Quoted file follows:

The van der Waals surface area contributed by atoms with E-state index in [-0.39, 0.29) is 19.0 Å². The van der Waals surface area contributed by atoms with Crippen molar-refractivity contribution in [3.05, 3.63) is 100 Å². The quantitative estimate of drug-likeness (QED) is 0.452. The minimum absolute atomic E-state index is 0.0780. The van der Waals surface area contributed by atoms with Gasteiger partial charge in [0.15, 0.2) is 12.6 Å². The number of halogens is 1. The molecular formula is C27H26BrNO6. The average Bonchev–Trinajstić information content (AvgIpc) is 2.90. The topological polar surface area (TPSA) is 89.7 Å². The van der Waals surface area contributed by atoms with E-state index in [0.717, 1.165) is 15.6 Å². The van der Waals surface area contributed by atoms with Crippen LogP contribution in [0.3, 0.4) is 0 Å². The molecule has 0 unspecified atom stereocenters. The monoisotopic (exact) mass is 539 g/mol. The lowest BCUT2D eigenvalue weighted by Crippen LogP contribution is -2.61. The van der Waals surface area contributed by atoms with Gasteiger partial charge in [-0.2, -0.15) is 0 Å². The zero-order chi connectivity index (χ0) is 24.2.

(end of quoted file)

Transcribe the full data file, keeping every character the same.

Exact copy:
The van der Waals surface area contributed by atoms with E-state index in [-0.39, 0.29) is 19.0 Å². The van der Waals surface area contributed by atoms with Crippen molar-refractivity contribution in [3.05, 3.63) is 100 Å². The quantitative estimate of drug-likeness (QED) is 0.452. The minimum absolute atomic E-state index is 0.0780. The van der Waals surface area contributed by atoms with Gasteiger partial charge in [0.15, 0.2) is 12.6 Å². The number of halogens is 1. The molecular formula is C27H26BrNO6. The average Bonchev–Trinajstić information content (AvgIpc) is 2.90. The topological polar surface area (TPSA) is 89.7 Å². The van der Waals surface area contributed by atoms with E-state index in [0.717, 1.165) is 15.6 Å². The van der Waals surface area contributed by atoms with Crippen LogP contribution in [0.3, 0.4) is 0 Å². The molecule has 0 unspecified atom stereocenters. The monoisotopic (exact) mass is 539 g/mol. The lowest BCUT2D eigenvalue weighted by Crippen LogP contribution is -2.61. The van der Waals surface area contributed by atoms with Gasteiger partial charge in [-0.2, -0.15) is 0 Å². The zero-order chi connectivity index (χ0) is 24.2.